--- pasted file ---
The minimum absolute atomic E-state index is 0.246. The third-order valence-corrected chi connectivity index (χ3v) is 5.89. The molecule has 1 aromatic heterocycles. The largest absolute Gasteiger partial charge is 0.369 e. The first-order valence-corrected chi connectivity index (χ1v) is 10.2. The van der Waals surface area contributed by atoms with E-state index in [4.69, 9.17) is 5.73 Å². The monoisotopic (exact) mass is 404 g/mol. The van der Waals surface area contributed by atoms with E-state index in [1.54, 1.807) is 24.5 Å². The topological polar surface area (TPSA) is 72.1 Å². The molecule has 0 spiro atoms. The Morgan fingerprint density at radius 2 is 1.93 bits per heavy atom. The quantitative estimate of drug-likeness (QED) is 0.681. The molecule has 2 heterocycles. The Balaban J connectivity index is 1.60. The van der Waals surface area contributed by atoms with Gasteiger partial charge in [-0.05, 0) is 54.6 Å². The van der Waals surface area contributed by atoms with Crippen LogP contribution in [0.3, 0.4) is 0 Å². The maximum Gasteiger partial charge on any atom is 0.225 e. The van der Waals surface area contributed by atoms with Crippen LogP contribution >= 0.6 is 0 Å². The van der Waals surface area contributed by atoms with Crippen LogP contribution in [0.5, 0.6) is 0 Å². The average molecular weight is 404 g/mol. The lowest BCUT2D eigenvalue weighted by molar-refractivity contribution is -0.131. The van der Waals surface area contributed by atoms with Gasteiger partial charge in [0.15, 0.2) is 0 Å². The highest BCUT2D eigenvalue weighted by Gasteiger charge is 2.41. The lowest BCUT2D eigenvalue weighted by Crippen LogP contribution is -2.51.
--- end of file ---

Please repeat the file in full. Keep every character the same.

The minimum absolute atomic E-state index is 0.246. The third-order valence-corrected chi connectivity index (χ3v) is 5.89. The molecule has 1 aromatic heterocycles. The largest absolute Gasteiger partial charge is 0.369 e. The first-order valence-corrected chi connectivity index (χ1v) is 10.2. The van der Waals surface area contributed by atoms with E-state index in [4.69, 9.17) is 5.73 Å². The monoisotopic (exact) mass is 404 g/mol. The van der Waals surface area contributed by atoms with E-state index in [1.54, 1.807) is 24.5 Å². The topological polar surface area (TPSA) is 72.1 Å². The molecule has 0 spiro atoms. The Morgan fingerprint density at radius 2 is 1.93 bits per heavy atom. The quantitative estimate of drug-likeness (QED) is 0.681. The molecule has 2 heterocycles. The Balaban J connectivity index is 1.60. The van der Waals surface area contributed by atoms with Gasteiger partial charge in [-0.05, 0) is 54.6 Å². The van der Waals surface area contributed by atoms with Crippen LogP contribution in [0.3, 0.4) is 0 Å². The maximum Gasteiger partial charge on any atom is 0.225 e. The van der Waals surface area contributed by atoms with Crippen LogP contribution >= 0.6 is 0 Å². The van der Waals surface area contributed by atoms with Crippen LogP contribution in [0.5, 0.6) is 0 Å². The average molecular weight is 404 g/mol. The lowest BCUT2D eigenvalue weighted by molar-refractivity contribution is -0.131. The van der Waals surface area contributed by atoms with Gasteiger partial charge in [0.15, 0.2) is 0 Å². The highest BCUT2D eigenvalue weighted by Gasteiger charge is 2.41. The lowest BCUT2D eigenvalue weighted by Crippen LogP contribution is -2.51.